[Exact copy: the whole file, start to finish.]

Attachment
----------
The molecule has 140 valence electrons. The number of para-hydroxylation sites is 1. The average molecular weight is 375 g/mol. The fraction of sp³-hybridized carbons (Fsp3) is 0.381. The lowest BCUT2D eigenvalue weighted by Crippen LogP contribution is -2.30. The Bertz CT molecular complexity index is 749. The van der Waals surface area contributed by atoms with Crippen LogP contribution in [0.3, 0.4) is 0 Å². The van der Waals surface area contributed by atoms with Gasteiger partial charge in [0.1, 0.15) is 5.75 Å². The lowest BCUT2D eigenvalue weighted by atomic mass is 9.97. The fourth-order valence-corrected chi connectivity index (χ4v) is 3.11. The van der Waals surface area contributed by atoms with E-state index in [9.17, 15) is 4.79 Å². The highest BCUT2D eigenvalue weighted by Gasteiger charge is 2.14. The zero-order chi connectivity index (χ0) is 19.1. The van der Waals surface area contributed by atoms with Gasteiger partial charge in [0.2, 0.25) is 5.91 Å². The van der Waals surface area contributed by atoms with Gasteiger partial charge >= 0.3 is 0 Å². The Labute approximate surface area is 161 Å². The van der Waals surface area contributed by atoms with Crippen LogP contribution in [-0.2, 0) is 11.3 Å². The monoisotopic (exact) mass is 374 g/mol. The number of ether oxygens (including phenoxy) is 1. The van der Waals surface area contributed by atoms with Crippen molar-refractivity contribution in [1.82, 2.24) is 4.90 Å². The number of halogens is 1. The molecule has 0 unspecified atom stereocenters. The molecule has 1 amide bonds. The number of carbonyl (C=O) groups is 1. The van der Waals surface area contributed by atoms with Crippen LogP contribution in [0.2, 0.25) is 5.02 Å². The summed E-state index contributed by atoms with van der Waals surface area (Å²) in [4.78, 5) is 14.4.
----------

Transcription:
The molecule has 140 valence electrons. The number of para-hydroxylation sites is 1. The average molecular weight is 375 g/mol. The fraction of sp³-hybridized carbons (Fsp3) is 0.381. The lowest BCUT2D eigenvalue weighted by Crippen LogP contribution is -2.30. The Bertz CT molecular complexity index is 749. The van der Waals surface area contributed by atoms with Crippen LogP contribution in [0.3, 0.4) is 0 Å². The van der Waals surface area contributed by atoms with Gasteiger partial charge in [0.1, 0.15) is 5.75 Å². The lowest BCUT2D eigenvalue weighted by atomic mass is 9.97. The fourth-order valence-corrected chi connectivity index (χ4v) is 3.11. The van der Waals surface area contributed by atoms with E-state index in [9.17, 15) is 4.79 Å². The highest BCUT2D eigenvalue weighted by Gasteiger charge is 2.14. The zero-order chi connectivity index (χ0) is 19.1. The van der Waals surface area contributed by atoms with Gasteiger partial charge in [0.2, 0.25) is 5.91 Å². The van der Waals surface area contributed by atoms with Gasteiger partial charge >= 0.3 is 0 Å². The Labute approximate surface area is 161 Å². The van der Waals surface area contributed by atoms with Crippen LogP contribution in [-0.2, 0) is 11.3 Å². The monoisotopic (exact) mass is 374 g/mol. The number of ether oxygens (including phenoxy) is 1. The van der Waals surface area contributed by atoms with Crippen molar-refractivity contribution in [1.82, 2.24) is 4.90 Å². The number of halogens is 1. The molecule has 0 unspecified atom stereocenters. The molecule has 1 amide bonds. The number of carbonyl (C=O) groups is 1. The van der Waals surface area contributed by atoms with Crippen LogP contribution in [0.2, 0.25) is 5.02 Å². The summed E-state index contributed by atoms with van der Waals surface area (Å²) in [4.78, 5) is 14.4.